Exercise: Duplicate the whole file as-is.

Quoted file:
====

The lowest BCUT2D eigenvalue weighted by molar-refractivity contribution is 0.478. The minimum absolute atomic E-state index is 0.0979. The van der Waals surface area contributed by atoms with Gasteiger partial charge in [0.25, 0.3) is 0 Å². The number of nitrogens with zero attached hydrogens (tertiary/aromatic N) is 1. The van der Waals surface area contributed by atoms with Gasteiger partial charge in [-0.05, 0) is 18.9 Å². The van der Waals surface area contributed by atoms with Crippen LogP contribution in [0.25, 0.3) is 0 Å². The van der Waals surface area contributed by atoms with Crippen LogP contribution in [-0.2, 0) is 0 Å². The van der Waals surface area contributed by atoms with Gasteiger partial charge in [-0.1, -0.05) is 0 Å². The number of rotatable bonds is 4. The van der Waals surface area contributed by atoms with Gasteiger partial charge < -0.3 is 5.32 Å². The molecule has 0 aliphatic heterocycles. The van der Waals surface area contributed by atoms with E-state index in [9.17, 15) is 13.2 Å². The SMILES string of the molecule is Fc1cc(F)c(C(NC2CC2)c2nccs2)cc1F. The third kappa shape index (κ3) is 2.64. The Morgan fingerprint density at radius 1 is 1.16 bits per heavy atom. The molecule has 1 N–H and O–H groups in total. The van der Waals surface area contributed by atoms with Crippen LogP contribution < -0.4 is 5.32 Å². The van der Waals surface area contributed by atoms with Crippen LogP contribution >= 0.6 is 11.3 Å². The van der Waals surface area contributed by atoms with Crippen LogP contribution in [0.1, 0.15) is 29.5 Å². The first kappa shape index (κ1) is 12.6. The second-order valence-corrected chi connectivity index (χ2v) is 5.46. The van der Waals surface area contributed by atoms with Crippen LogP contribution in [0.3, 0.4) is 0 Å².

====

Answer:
The lowest BCUT2D eigenvalue weighted by molar-refractivity contribution is 0.478. The minimum absolute atomic E-state index is 0.0979. The van der Waals surface area contributed by atoms with Gasteiger partial charge in [0.25, 0.3) is 0 Å². The number of nitrogens with zero attached hydrogens (tertiary/aromatic N) is 1. The van der Waals surface area contributed by atoms with Gasteiger partial charge in [-0.05, 0) is 18.9 Å². The van der Waals surface area contributed by atoms with Crippen LogP contribution in [0.25, 0.3) is 0 Å². The van der Waals surface area contributed by atoms with Crippen LogP contribution in [-0.2, 0) is 0 Å². The van der Waals surface area contributed by atoms with Gasteiger partial charge in [-0.1, -0.05) is 0 Å². The number of rotatable bonds is 4. The van der Waals surface area contributed by atoms with Gasteiger partial charge < -0.3 is 5.32 Å². The molecule has 0 aliphatic heterocycles. The van der Waals surface area contributed by atoms with E-state index in [9.17, 15) is 13.2 Å². The SMILES string of the molecule is Fc1cc(F)c(C(NC2CC2)c2nccs2)cc1F. The third kappa shape index (κ3) is 2.64. The Morgan fingerprint density at radius 1 is 1.16 bits per heavy atom. The molecule has 1 N–H and O–H groups in total. The van der Waals surface area contributed by atoms with Crippen LogP contribution < -0.4 is 5.32 Å². The van der Waals surface area contributed by atoms with Crippen LogP contribution >= 0.6 is 11.3 Å². The van der Waals surface area contributed by atoms with Crippen LogP contribution in [0.1, 0.15) is 29.5 Å². The first kappa shape index (κ1) is 12.6. The second-order valence-corrected chi connectivity index (χ2v) is 5.46. The van der Waals surface area contributed by atoms with Crippen LogP contribution in [0.3, 0.4) is 0 Å².